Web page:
TI creates the TMS320 Software Cooperative, the industrys first comprehensive DSP software package, containing more than 100 off-the-shelf third-party digital signal processing algorithms for applications including speech, image, motor control and telecommunications software. The package provides quick access to the algorithms designers need to evaluate products using DSPs.
||TI unveils the industrys highest performance DSP ever with two billion operations per second (BOPS) performance, ten times that of any other DSP. The TMS320C80 is the first commercially available single-chip processor to combine multiple parallel DSPs and a RISC processor onto one chip. The C80 enables real-time, full-duplex interactive videoconferencing, imaging systems, fuzzy logic industrial control, PC sound cards and noise cancellation. More than 65 U.S. patent applications are filed for C80 technology advancements.
TI creates the highest performance DSP Starter Kit - the C5x DSK, at $99 each. It enables designers who are new to DSP technology to experiment with and use a DSP for real-time digital signal processing without a large initial investment.
TI introduces the first video CD chipset, which provides the manufacturers of home entertainment systems such as CD-based movie players, video games and karaoke systems, with the industrys first complete integrated solution for a full-motion video (FMV) subsystem for these video CD applications.
cDSP technology enables the first uniprocessor DSP hard disc drive (HDD) from Maxtor Corp. - the 171-megabyte PCMCIA Type III HDD. By replacing a number of microcontrollers, drive costs were cut by 30 percent while battery life was extended and storage capacity increased. In 1994, more than 95 percent of all high performance disk drives with a DSP inside contain a TI TMS320 DSP.
TI teams with U.S. Robotics to cut costs and speed modem product development. Joint patents are filed for the first solution to PCMCIA interface integrated with USRs modem chipset.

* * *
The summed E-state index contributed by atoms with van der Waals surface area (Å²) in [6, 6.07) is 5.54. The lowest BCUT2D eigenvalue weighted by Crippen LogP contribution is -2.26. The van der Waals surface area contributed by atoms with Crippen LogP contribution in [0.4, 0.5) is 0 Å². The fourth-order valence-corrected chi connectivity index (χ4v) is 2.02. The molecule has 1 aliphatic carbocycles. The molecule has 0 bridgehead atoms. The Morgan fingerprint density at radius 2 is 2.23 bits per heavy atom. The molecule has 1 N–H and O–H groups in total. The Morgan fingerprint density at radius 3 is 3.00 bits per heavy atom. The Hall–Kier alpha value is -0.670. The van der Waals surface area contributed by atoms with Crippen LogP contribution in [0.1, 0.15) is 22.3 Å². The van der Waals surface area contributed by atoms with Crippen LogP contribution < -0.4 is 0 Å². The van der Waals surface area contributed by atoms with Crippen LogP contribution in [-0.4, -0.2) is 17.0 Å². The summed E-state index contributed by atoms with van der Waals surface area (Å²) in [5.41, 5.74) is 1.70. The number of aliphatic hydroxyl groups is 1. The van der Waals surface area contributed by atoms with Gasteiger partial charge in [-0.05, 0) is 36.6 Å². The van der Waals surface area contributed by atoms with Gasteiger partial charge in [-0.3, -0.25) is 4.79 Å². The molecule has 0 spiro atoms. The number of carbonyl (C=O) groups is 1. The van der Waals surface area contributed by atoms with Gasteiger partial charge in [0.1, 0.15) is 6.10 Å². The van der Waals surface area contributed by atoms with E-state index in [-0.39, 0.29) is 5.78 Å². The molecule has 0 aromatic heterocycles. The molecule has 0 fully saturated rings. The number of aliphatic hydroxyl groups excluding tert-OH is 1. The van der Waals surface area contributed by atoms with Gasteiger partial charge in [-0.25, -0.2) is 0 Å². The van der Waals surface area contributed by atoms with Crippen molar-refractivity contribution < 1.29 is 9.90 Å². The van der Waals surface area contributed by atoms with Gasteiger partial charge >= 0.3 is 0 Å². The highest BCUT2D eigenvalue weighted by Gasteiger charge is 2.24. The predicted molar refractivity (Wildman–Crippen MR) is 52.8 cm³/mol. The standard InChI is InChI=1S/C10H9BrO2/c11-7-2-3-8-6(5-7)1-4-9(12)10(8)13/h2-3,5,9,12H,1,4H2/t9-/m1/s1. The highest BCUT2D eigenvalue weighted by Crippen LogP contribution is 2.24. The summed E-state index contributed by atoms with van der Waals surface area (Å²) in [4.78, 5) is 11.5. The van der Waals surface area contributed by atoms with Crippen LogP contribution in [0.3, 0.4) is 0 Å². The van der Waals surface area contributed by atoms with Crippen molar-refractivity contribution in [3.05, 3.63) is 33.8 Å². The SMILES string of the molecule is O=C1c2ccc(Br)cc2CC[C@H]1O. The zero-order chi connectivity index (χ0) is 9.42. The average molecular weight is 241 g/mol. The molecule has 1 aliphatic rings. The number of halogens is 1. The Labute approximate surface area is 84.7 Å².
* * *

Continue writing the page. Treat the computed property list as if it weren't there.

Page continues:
||TI is the first to bridge the gap between fixed- and floating-point DSPs price/performance with the TMS320C32, priced at less than $10 in high volume and run at 40 million floating-point operations per second (MFLOPS).
TI develops the first DSP Elite Lab program to award the most distinguished electrical engineering programs with DSP tools and technical support.
TI introduces the TMS320C2xx generation for high-performance, low-cost fixed-point design for applications like feature-phones, power-line monitors, modems and security systems. (Delivering 40 MIPS for less than $5 in high volume). The C2xx generation makes a total of eight DSP generations in the TMS320 family, the largest DSP product offering from any supplier.
TI launches two different DSPs, the TMS320C545 and the TMS320C546, to provide the first single DSP solutions for next-generation cellular phone standards. TI is also licensing the industrys first software for half-rate GSM.
TI introduces the industrys most highly integrated DSP, the TMS320C82, with a performance of more than 1.5 BOPS. The C82 DSPs are applied in cellular base stations, motor control, digital camcorders and video disk players, digital satellite system, and modems.
TI sponsors an expanded version of the regional DSP design contests - the first-ever worldwide university contest of its type, the TI DSP Solutions Challenge. More than 230 engineering teams worldwide enter to win a grand prize of US$100,000.
TI implements the first On-Line DSP Lab, an electronic laboratory for testing TI digital signal processing applications design and development tools on the worldwide web. TI also launches , and the first WWW DSP hotline, the 320 Hotline on-Line.